Brent, US crude futures climb over 2% as OPEC cuts expected

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FILE PHOTO: Austrian police officers stand in front of the OPEC headquarters in Vienna
by Erwin Seba

By Erwin Seba

HOUSTON (Reuters) – Brent and U.S. crude futures climbed more than 2.5%, gaining $2 a barrel, on Monday as further supply cuts in OPEC+ production are expected to be announced following a meeting of member countries early next week.

Brent crude futures were up $2.19 to $82.80 a barrel by 12:15 p.m. CST (1815 GMT). U.S. West Texas Intermediate crude was up $2.13, or 2.81% at $78.02.

The front-month December WTI contract expires later on Monday. The more active January futures gained $2.39 to $78.34, up 3.02%.

Both contracts settled 4% higher on Friday after three OPEC+ sources told Reuters that the producer group, comprising the Organization of the Petroleum Exporting Countries (OPEC) and allies including Russia, is set to consider whether to make additional supply cuts when it meets on Nov. 26.

“The OPEC commentary signalling further cuts came right on cue,” said John Kilduff, partner with Again Capital LLC. “I would expect any cut would be modest. The Saudis have cut so much production, I don’t know how much more they can do.”

Oil prices have dropped almost 20% since late September, while prompt inter-month spreads for Brent and WTI slipped into contango last week. In a contango market, prompt prices are lower than those in future months, signalling sufficient supply.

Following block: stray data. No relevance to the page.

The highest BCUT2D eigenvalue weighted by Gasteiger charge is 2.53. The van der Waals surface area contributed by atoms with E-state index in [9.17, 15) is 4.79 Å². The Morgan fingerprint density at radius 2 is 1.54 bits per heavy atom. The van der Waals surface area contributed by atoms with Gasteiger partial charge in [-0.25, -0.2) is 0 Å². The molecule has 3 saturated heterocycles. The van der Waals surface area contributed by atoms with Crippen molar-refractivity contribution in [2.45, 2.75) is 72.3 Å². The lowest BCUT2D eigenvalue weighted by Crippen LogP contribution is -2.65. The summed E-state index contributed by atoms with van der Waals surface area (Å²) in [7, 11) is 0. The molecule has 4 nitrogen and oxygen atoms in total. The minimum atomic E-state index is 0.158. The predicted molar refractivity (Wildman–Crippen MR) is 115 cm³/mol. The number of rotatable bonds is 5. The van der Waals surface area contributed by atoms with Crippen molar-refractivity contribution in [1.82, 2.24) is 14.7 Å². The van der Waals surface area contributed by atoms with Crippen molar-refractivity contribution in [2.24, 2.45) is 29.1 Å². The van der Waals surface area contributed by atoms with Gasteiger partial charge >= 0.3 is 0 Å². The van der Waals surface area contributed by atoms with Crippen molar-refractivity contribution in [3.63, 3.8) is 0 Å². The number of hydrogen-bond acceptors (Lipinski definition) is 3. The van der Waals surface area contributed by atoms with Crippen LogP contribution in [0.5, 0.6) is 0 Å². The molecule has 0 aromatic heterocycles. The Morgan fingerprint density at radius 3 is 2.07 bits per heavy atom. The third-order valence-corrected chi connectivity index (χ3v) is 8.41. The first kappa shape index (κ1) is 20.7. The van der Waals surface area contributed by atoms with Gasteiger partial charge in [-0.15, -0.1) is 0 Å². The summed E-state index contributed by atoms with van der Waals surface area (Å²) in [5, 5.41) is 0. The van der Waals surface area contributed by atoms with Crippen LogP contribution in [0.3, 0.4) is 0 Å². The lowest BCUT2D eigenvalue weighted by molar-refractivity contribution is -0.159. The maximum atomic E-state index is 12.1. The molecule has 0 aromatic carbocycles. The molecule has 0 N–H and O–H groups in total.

Traders were also watching for signs of demand destruction from a possible U.S. recession in 2024 and also considering a warning about possible deflation from leading retailer Walmart Inc

But most of all, traders were waiting for the OPEC+ meeting sent for Sunday.

Andrew Lipow, president of Lipow Oil Associates, said members will be focused on supply and demand and not using crude as a weapon against the United States, which is supporting Israel in its seven-week-old war against Hamas.

“Some of the countries are concerned about the war spreading to a regional conflict,” Lipow said. “They want to see their oil continue to flow.”

The number of oil and gas rigs operated by U.S. companies rose last week, the first gain in three weeks, energy services business Baker Hughes said on Friday. The oil and gas rig count serves as an early indicator of future output.

Meanwhile, U.S. oil refiners are on course to boost production by 559,000 barrels per day (bpd) this week as they come out of fall planned maintenance leaving just 264,000 bpd of capacity offline, research company IIR Energy said on Monday.

(Reporting by Erwin Seba in Houston; additional reporting by Paul Carsten, Florence Tan and Emily Chow, Editing by David Goodman, Ed Osmond, Bill Berkrot and Cynthia Osterman)

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